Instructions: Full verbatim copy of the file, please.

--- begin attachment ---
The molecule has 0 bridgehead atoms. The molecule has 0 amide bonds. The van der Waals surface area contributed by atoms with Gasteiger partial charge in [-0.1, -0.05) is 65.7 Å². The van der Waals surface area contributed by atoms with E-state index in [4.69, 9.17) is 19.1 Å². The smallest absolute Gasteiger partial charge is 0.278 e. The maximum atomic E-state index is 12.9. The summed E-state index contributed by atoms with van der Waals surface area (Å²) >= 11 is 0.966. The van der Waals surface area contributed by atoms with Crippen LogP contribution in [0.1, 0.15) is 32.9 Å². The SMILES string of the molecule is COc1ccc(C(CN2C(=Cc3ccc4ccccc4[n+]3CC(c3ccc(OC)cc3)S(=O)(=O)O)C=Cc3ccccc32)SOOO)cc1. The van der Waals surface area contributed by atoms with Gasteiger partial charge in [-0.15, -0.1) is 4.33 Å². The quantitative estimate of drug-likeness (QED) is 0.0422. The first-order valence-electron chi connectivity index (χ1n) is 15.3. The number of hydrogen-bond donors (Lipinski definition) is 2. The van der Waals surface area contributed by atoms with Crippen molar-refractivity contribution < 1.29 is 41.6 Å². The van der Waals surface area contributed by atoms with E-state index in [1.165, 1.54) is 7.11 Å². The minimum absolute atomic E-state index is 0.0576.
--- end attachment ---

The molecule has 0 bridgehead atoms. The molecule has 0 amide bonds. The van der Waals surface area contributed by atoms with Gasteiger partial charge in [-0.1, -0.05) is 65.7 Å². The van der Waals surface area contributed by atoms with E-state index in [4.69, 9.17) is 19.1 Å². The smallest absolute Gasteiger partial charge is 0.278 e. The maximum atomic E-state index is 12.9. The summed E-state index contributed by atoms with van der Waals surface area (Å²) >= 11 is 0.966. The van der Waals surface area contributed by atoms with Crippen LogP contribution in [0.1, 0.15) is 32.9 Å². The SMILES string of the molecule is COc1ccc(C(CN2C(=Cc3ccc4ccccc4[n+]3CC(c3ccc(OC)cc3)S(=O)(=O)O)C=Cc3ccccc32)SOOO)cc1. The van der Waals surface area contributed by atoms with Gasteiger partial charge in [-0.15, -0.1) is 4.33 Å². The quantitative estimate of drug-likeness (QED) is 0.0422. The first-order valence-electron chi connectivity index (χ1n) is 15.3. The number of hydrogen-bond donors (Lipinski definition) is 2. The van der Waals surface area contributed by atoms with Crippen molar-refractivity contribution < 1.29 is 41.6 Å². The van der Waals surface area contributed by atoms with E-state index in [1.165, 1.54) is 7.11 Å². The minimum absolute atomic E-state index is 0.0576.